Faculty piano trio gifts community with powerful array of pieces

One of Geneseo’s newest musical groups, the Geneseo Piano Trio, treated the community to a concert on Sunday Dec. 4 at 3 p.m. in Doty Recital Hall. The Trio, who keeps the tradition of chamber-music-in-residence alive at the college, performed three multi-movement works by Mozart, Shostakovich and Debussy. Debuting in November 2015, this faculty group is comprised of visiting assistant professor of violin Andrew Bergevin on violin, lecturer of music James Kirkwood on cello and professor of music Jonathan Gonder on piano.

The performance was dedicated to music listening, as there were no external elements apart from some context that was provided in the program. For the concert, the performance included just three musicians on stage, doing what they do best.

This minimalism allowed the audience to interpret each piece individually, with some even choosing to close their eyes and bow their heads in order to focus on the sounds. Others, however, decided to never take their eyes off of the flying bows on stage.

First up was Mozart’s “Piano Trio in G major, KV 564,” which was a “generally sunny” and playful three-movement piece. Although the emphasis tended to fall on the piano’s melodies, there was an accenting synchronization of the violin and cello throughout.

The collaboration between these three musicians was so seamless that the audience could fall away from the present reality and perhaps imagine Elizabeth Bennet spurning Mr. Darcy at one of Austen’s famous social dances.

Then, in a complete change of tone, the Trio performed Shostakovich’s four-movement “Piano Trio No. 2 in E minor, Opus 67.” Immediately “chilling,” this piece began with a short cello solo of long, scratchy strokes.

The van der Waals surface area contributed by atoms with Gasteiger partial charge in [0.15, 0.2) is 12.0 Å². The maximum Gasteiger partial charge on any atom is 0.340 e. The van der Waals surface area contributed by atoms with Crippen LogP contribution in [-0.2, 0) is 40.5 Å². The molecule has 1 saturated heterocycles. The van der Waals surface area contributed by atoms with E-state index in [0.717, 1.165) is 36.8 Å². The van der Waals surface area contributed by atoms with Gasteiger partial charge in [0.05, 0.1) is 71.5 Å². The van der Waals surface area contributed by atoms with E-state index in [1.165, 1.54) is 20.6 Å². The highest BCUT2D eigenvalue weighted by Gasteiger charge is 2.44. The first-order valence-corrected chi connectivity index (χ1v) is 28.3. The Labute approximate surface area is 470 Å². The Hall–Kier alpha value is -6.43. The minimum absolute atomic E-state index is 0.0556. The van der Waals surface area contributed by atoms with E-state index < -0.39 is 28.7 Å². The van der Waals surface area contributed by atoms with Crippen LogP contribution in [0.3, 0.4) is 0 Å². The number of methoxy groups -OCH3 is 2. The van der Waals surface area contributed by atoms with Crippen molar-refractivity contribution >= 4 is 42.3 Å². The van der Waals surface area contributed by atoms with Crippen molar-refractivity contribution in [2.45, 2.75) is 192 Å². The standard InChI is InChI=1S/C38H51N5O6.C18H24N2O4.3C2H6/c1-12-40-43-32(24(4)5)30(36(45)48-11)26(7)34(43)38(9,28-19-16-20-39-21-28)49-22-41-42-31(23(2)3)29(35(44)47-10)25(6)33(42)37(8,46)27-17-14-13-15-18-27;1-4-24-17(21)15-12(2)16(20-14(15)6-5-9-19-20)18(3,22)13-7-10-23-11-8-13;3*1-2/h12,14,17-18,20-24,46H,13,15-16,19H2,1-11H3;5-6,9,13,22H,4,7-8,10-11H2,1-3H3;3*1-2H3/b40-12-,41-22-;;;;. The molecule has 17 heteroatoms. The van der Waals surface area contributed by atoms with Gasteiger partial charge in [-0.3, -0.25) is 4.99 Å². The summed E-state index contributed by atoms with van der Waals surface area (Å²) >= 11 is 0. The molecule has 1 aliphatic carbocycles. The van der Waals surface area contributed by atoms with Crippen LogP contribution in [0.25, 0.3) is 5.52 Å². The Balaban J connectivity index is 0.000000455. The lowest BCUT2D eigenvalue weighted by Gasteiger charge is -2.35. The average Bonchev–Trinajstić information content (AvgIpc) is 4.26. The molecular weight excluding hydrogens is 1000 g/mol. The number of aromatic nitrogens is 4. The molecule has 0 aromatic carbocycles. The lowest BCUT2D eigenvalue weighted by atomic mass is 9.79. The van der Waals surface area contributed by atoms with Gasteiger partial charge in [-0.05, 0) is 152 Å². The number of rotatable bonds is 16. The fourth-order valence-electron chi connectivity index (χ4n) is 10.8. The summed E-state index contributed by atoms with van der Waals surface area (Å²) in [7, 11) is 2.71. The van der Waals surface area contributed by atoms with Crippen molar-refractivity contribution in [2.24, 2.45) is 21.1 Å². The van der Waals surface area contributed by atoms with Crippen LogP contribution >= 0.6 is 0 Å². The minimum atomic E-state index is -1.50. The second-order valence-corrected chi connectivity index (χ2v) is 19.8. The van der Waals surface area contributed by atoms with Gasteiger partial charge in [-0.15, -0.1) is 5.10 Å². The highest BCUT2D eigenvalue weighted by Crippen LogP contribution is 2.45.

A product of the Soviet Communist demand for nationalism and patriotism, Shostakovich’s piece reflects the destruction of World War II with impressive piano octaves, string plucking and staccato notes. With its powerful urgency and quiet foreboding, this piece conjures up visions of winter blizzards and dangerous conflict.

The Trio finished the concert with Debussy’s “Trio in G major, L.3.” The four movements in this piece seemingly combined the previous two works, as it follows Shostakovich’s power and Mozart’s playfulness. One of Debussy’s earlier efforts, this piece is almost unrecognizable as the composer’s own, although—as Bergevin pointed out—bits of Debussy’s usual “elfin lightness” can still be detected.

The final movement of this piece lived up to its name, “Appassionato,” as it served as a wonderful finale of the entire performance. After tugging between intensity and gentleness, the piece seems to finally decide upon a powerful passion. It brought together the lighthearted dance of the first piece and the urgent storm of the second.

But it doesn’t matter how you individually interpreted these pieces, as one thing is for certain—the Geneseo community is lucky to have such brilliantly talented musicians to comfort us on dreary Sunday afternoons.